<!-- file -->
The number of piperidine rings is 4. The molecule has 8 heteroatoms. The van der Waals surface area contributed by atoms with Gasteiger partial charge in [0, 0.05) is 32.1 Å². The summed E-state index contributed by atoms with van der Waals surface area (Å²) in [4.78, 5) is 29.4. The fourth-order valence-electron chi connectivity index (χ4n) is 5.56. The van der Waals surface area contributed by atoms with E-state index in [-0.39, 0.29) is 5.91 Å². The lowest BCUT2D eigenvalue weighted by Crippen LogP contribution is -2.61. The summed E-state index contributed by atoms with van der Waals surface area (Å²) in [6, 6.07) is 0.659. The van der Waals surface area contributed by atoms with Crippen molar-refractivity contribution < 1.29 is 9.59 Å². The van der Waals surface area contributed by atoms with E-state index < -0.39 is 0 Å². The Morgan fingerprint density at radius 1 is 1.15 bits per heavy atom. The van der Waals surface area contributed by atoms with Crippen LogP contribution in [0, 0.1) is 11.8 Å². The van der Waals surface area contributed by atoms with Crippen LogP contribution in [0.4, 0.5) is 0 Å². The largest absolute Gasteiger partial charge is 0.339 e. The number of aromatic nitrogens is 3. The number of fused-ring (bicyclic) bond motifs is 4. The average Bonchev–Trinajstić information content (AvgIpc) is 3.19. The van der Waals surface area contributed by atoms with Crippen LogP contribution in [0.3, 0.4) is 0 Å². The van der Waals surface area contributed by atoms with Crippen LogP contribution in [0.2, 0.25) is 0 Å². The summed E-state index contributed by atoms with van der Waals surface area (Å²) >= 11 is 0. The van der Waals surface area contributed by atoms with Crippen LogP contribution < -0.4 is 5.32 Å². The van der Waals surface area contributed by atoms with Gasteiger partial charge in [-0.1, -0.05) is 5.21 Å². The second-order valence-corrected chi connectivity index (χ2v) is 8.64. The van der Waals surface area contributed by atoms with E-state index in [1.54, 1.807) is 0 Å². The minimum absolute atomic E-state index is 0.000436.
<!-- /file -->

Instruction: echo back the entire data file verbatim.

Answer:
The number of piperidine rings is 4. The molecule has 8 heteroatoms. The van der Waals surface area contributed by atoms with Gasteiger partial charge in [0, 0.05) is 32.1 Å². The summed E-state index contributed by atoms with van der Waals surface area (Å²) in [4.78, 5) is 29.4. The fourth-order valence-electron chi connectivity index (χ4n) is 5.56. The van der Waals surface area contributed by atoms with E-state index in [-0.39, 0.29) is 5.91 Å². The lowest BCUT2D eigenvalue weighted by Crippen LogP contribution is -2.61. The summed E-state index contributed by atoms with van der Waals surface area (Å²) in [6, 6.07) is 0.659. The van der Waals surface area contributed by atoms with Crippen molar-refractivity contribution < 1.29 is 9.59 Å². The van der Waals surface area contributed by atoms with E-state index < -0.39 is 0 Å². The Morgan fingerprint density at radius 1 is 1.15 bits per heavy atom. The van der Waals surface area contributed by atoms with Crippen LogP contribution in [0, 0.1) is 11.8 Å². The van der Waals surface area contributed by atoms with Crippen LogP contribution in [0.4, 0.5) is 0 Å². The largest absolute Gasteiger partial charge is 0.339 e. The number of aromatic nitrogens is 3. The number of fused-ring (bicyclic) bond motifs is 4. The average Bonchev–Trinajstić information content (AvgIpc) is 3.19. The van der Waals surface area contributed by atoms with Crippen LogP contribution in [0.3, 0.4) is 0 Å². The van der Waals surface area contributed by atoms with Crippen LogP contribution in [0.2, 0.25) is 0 Å². The summed E-state index contributed by atoms with van der Waals surface area (Å²) >= 11 is 0. The van der Waals surface area contributed by atoms with Crippen LogP contribution < -0.4 is 5.32 Å². The van der Waals surface area contributed by atoms with Gasteiger partial charge in [-0.1, -0.05) is 5.21 Å². The second-order valence-corrected chi connectivity index (χ2v) is 8.64. The van der Waals surface area contributed by atoms with E-state index in [1.54, 1.807) is 0 Å². The minimum absolute atomic E-state index is 0.000436.